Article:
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Success redefining ASU-community partnerships in Maryvale earns President’s Medal for Social Embeddedness

Funded by Watts family gift, One Square Mile Initiative collaborates with residents to meet community challenges

Mural depicting people of various ages on a wall with people standing in front of it.

Maryvale residents dedicated a "Si Se Puede" ("Yes You Can") mural in 2019. ASU President Michael Crow will honor the Maryvale One Square Mile Initiative Dec. 7 with the President's Medal for Social Embeddedness. ASU photo

October 05, 2023

For five years, Arizona State University faculty and students have collaborated with residents of the west Phoenix community of Maryvale to foster wide-ranging changes on a variety of community concerns — from financial literacy to public safety to education. The ASU initiative that started that effort will be honored Dec. 7 by ASU President Michael Crow with the President’s Medal for Social Embeddedness.

The Maryvale One Square Mile Initiative is the seventh Watts College of Public Service and Community Solutions-based recipient of the medal since it was first awarded in 2020.

The One Square Mile Initiative, created through the generous 2018 gift of Mike and Cindy Watts, who grew up in Maryvale, is administered by the college-based Design Studio for Community Solutions (DSCS). First named for an area of Maryvale of about that size, efforts have grown to include more of the community.

Watts College Dean Cynthia Lietz said she deeply appreciates the Watts family’s generous investment, which led to the creation of the design studio.

“This program illustrates the ASU Charter, and being recognized with the president’s medal highlights its social embeddedness and impact,” Lietz said. “Congratulations to our wonderful team and thank you to the community partners who have been an integral part of this work.”

Encompassing more than 35 square miles from Grand Avenue to 99th Avenue between Camelback and McDowell roads, Maryvale is the most populous of the 13 “villages” comprising Phoenix and has the highest population with about 230,000 residents, which makes Maryvale home to approximately 5% of Arizona’s population. If Maryvale were its own city, it would be the state’s eighth largest municipality.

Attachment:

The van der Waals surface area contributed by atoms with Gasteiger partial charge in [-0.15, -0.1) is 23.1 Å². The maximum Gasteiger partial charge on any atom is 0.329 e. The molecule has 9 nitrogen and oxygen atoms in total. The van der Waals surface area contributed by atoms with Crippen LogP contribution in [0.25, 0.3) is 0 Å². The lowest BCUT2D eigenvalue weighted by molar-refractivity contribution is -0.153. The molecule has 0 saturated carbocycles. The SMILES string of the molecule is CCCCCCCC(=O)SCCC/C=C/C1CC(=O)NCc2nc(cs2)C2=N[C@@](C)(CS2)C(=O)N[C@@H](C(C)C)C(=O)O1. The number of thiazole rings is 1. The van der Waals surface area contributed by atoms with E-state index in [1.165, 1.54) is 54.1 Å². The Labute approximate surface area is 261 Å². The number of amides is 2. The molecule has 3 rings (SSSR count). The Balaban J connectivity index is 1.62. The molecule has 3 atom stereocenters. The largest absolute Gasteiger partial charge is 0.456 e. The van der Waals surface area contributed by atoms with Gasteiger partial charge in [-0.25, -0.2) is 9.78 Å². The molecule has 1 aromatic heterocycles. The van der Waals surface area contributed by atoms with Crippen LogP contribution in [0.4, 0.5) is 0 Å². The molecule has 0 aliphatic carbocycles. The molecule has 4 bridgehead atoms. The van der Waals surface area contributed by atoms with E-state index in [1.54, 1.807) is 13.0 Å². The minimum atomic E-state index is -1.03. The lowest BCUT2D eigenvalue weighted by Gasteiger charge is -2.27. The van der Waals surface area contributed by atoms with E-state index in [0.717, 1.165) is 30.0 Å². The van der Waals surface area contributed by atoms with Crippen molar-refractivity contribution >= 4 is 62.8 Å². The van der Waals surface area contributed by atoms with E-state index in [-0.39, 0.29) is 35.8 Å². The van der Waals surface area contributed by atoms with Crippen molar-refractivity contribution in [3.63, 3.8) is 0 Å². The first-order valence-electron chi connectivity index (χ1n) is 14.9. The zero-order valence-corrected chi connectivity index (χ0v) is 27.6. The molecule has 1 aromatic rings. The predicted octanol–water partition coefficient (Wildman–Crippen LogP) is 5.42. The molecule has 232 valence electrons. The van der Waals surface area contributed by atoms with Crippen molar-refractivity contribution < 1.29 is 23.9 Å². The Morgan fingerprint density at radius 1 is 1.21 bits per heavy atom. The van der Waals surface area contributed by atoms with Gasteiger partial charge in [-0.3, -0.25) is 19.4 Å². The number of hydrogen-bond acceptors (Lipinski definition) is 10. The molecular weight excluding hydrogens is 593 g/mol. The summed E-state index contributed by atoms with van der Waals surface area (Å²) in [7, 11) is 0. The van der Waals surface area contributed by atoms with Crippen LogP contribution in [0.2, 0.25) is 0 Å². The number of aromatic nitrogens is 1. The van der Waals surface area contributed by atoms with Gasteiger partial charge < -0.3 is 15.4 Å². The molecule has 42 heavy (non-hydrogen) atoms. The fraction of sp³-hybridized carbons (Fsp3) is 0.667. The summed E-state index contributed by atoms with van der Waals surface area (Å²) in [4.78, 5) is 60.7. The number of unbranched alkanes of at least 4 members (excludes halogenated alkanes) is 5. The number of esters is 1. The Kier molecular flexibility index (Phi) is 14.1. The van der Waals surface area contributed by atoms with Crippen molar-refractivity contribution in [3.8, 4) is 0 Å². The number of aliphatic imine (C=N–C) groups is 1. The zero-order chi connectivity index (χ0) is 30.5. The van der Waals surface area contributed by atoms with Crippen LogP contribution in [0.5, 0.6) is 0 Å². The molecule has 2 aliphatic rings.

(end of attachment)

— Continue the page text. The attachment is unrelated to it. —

Economically and culturally diverse, Maryvale is widely recognized as Arizona’s first planned residential community. When developer John F. Long built it in 1955, Maryvale featured 25,000 affordable family homes with spaces for parks, schools and community services.

Studio’s first major project

The One Square Mile initiative was the DSCS’ first major project, which, according to its description on the Watts College website, was designed to ask and answer the questions: “What if social services, community development and leadership strategies were working off the same game plan?" and "What might a comprehensive community change initiative in Maryvale look like?”

The initiative’s first year was dedicated to interviewing more than 60 community stakeholders toward assembling data to co-create a list of community goals with its residents and leaders.

Throughout the five years, DSCS’ One Square Mile initiative team has worked to effect change by moving at “the speed of trust,” said DSCS Director Allison Mullady.

Mullady said the COVID-19 pandemic slowed progress on some efforts, but this year she and her staff decided that it was time to showcase their work.

“We want to showcase not only the relationship-building we’ve done in Maryvale, but projects we’ve developed with community members and agencies. We wanted to focus on areas funded from the Watts gift, and what the Watts family wanted to see in Maryvale, but also on challenges for the communities,” Mullady said.